Kate Kotlyar staff writer
Nick Kay staff writer
Math and senior Bradley Moon intersected from a young age. For years, his life revolved around math, and it continues to.
Moon’s first math competition was in sixth grade with the Continental Mathematics League (CML). In eighth grade, he competed in the American Mathematics Competition 8 (AMC 8). Since then, he continued to compete in tests held by the Mathematics Association of America (MAA).
Eighth grade was a “formative” year for Moon because of his desire to pursue more math competitions, with the help of his former math teacher at Beverly Vista, Mark Frenn. Also, Moon’s “enthusiasm” in math and his positive attitude helped Frenn know that he was “doing something right” as he moves to retirement after this school year.
“Bradley will always have a very special place in my heart, there’s no question about it. Now… he will allow me to move on to the next stage of my career, knowing that, ‘Yep, it worked.’ As I have touched his future, he has also continued to touch mine,” Frenn said. “I will always remember that there was Bradley who basically said, ‘Mr. Frenn, you did it right.’”
Frenn had Moon in his math class for the 2016-17 school year. When Moon was in Frenn’s class, he was a “great student.” Moon was always a big “cheerleader” of Frenn’s class and the class’s activities–– during the class’s competition for Pi Day, Moon came in as the highest memorizer of Pi digits that year with 262 digits.
“He was one of the most positive kids, always smiling, always in a good mood which helps put me in a good mood and actually helps put the rest of the class in a good mood,” Frenn said. “He’s one of those kids who didn’t schlep into the room, he bounced into the room, and that was always really nice to see.”
After Moon took the AMC 8 in Frenn’s class, he began doing math outside the classroom “for fun” because he had the goal of doing well in the following years’ AMCs.
Last school year, Moon finished AP Calculus BC, the highest level math class offered at Beverly. So over the course of this school year, he’s been pursuing math courses at Santa Monica College (SMC). In the winter he took Ordinary Differential Equations at SMC.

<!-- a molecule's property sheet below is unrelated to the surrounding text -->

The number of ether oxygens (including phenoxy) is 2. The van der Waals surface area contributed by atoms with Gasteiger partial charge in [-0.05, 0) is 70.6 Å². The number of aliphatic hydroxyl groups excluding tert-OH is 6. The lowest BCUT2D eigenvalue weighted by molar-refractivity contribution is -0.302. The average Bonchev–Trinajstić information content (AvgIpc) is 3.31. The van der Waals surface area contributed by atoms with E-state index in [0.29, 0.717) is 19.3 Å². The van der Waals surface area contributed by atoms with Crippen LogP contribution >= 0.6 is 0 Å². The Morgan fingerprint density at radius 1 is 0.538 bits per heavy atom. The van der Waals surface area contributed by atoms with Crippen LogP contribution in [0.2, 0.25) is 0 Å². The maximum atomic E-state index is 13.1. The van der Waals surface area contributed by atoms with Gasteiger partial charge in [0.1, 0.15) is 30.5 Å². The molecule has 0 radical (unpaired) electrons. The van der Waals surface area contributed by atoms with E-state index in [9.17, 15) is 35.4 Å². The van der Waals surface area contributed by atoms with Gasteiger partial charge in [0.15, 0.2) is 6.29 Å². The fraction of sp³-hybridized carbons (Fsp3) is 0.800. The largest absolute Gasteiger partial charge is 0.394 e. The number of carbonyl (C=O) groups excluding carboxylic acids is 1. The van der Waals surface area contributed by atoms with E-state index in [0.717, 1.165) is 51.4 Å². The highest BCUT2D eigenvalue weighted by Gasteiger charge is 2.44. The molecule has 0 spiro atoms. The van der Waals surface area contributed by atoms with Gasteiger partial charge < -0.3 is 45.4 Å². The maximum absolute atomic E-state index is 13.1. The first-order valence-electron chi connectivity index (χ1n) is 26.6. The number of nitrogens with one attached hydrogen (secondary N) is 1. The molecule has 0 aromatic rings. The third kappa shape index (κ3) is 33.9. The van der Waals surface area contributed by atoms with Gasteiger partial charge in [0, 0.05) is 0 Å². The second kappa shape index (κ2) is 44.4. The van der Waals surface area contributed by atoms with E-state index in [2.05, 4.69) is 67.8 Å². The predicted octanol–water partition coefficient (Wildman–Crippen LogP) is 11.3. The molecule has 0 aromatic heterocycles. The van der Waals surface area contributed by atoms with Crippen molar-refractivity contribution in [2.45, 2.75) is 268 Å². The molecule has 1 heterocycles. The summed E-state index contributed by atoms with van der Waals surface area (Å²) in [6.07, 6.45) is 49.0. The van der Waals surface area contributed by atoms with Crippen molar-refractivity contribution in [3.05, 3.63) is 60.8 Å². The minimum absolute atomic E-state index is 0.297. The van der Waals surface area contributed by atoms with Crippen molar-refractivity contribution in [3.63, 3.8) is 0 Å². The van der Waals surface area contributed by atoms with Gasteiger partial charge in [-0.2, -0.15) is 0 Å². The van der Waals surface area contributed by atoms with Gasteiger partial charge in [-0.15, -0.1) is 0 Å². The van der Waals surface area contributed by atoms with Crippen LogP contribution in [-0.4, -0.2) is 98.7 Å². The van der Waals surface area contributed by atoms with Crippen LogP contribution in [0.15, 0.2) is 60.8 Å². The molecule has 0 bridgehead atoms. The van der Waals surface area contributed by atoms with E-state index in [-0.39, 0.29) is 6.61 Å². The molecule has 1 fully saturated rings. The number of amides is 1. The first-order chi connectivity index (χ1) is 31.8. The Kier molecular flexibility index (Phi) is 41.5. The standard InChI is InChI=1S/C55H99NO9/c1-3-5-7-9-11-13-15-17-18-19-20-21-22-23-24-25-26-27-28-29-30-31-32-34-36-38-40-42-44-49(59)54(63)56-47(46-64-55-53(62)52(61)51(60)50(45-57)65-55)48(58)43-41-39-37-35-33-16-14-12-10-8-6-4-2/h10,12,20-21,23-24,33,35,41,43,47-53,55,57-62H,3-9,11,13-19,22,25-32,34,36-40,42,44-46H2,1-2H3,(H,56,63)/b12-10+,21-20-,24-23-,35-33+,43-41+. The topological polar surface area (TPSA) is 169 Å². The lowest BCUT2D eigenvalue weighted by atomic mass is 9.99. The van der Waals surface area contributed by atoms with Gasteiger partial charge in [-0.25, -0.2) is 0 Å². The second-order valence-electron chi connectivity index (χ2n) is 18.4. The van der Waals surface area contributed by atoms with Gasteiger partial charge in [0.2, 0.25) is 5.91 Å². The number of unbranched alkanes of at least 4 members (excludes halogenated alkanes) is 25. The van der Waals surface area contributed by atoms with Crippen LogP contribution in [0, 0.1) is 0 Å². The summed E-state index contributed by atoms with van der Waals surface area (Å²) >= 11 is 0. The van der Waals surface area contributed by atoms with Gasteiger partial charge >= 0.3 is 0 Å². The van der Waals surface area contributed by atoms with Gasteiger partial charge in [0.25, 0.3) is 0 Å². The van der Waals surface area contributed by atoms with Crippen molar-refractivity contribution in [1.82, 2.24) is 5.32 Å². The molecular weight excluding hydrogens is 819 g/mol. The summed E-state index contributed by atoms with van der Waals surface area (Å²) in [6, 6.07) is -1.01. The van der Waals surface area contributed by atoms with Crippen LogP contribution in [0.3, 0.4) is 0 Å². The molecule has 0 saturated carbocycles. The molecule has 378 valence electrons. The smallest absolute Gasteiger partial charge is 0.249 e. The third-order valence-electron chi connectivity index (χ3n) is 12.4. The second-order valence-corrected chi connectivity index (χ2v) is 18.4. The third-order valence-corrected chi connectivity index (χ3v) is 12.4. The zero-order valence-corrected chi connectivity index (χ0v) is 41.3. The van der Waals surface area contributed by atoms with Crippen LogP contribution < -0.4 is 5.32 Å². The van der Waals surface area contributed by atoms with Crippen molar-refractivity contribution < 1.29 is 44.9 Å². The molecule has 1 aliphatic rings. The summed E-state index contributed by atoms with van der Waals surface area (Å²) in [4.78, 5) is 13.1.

Moon’s knowledge of math outside the high school curriculum helps him in competitions because the MAA tests include questions that one “wouldn’t typically learn in school.”
“A lot of [the competition math] is very logical thinking. It includes little tidbits here and there [like,] advanced geometry lemmas, proof writing, combinatorics and number theory–– things that you wouldn’t typically learn in school,” Moon said.
After taking the AMC, Moon qualified for the American International Mathematics Examination (AIME). If he scores high enough, Moon qualifies for the USA Mathematical Olympiad (USAMO).
“This year, I did really well on the AMC. So, I was very much expecting to make it to AIME. Last year, I was really borderline, so I was really ecstatic when I made it,” Moon said. “But my score this year is significantly higher than it was last year. So I would say this is the farthest I’ve ever come.
Overall, Moon finds math “satisfying” and he loves sharing the “enjoyment” he gets out of it with others.
“[Math] is honestly empowering because it makes you feel smart, it makes you feel like you have like this superpower,” Moon said. “It makes me feel special. It’s kind of the same thing as when you can play your instrument, you feel like you have this ability that’s so awesome.”